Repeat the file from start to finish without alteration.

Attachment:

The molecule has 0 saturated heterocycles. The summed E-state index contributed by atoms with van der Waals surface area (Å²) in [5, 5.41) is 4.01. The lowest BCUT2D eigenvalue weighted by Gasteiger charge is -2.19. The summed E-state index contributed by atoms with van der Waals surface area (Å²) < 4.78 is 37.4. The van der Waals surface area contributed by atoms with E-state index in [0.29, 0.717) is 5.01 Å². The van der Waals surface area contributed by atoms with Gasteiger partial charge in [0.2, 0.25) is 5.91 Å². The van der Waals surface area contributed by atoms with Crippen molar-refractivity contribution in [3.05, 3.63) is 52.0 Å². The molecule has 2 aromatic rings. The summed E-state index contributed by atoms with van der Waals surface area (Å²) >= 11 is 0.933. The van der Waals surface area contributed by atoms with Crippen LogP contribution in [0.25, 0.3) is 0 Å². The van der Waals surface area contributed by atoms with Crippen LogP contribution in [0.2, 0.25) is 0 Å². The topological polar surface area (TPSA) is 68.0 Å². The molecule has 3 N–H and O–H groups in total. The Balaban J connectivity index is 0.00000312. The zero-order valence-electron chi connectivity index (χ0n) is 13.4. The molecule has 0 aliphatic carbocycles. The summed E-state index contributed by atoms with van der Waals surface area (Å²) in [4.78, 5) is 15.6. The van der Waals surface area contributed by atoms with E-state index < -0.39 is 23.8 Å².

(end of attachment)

The molecule has 0 saturated heterocycles. The summed E-state index contributed by atoms with van der Waals surface area (Å²) in [5, 5.41) is 4.01. The lowest BCUT2D eigenvalue weighted by Gasteiger charge is -2.19. The summed E-state index contributed by atoms with van der Waals surface area (Å²) < 4.78 is 37.4. The van der Waals surface area contributed by atoms with E-state index in [0.29, 0.717) is 5.01 Å². The van der Waals surface area contributed by atoms with Gasteiger partial charge in [0.2, 0.25) is 5.91 Å². The van der Waals surface area contributed by atoms with Crippen molar-refractivity contribution in [3.05, 3.63) is 52.0 Å². The molecule has 2 aromatic rings. The summed E-state index contributed by atoms with van der Waals surface area (Å²) >= 11 is 0.933. The van der Waals surface area contributed by atoms with Crippen LogP contribution in [0.25, 0.3) is 0 Å². The van der Waals surface area contributed by atoms with Crippen LogP contribution in [0.2, 0.25) is 0 Å². The topological polar surface area (TPSA) is 68.0 Å². The molecule has 3 N–H and O–H groups in total. The Balaban J connectivity index is 0.00000312. The zero-order valence-electron chi connectivity index (χ0n) is 13.4. The molecule has 0 aliphatic carbocycles. The summed E-state index contributed by atoms with van der Waals surface area (Å²) in [4.78, 5) is 15.6. The van der Waals surface area contributed by atoms with E-state index < -0.39 is 23.8 Å².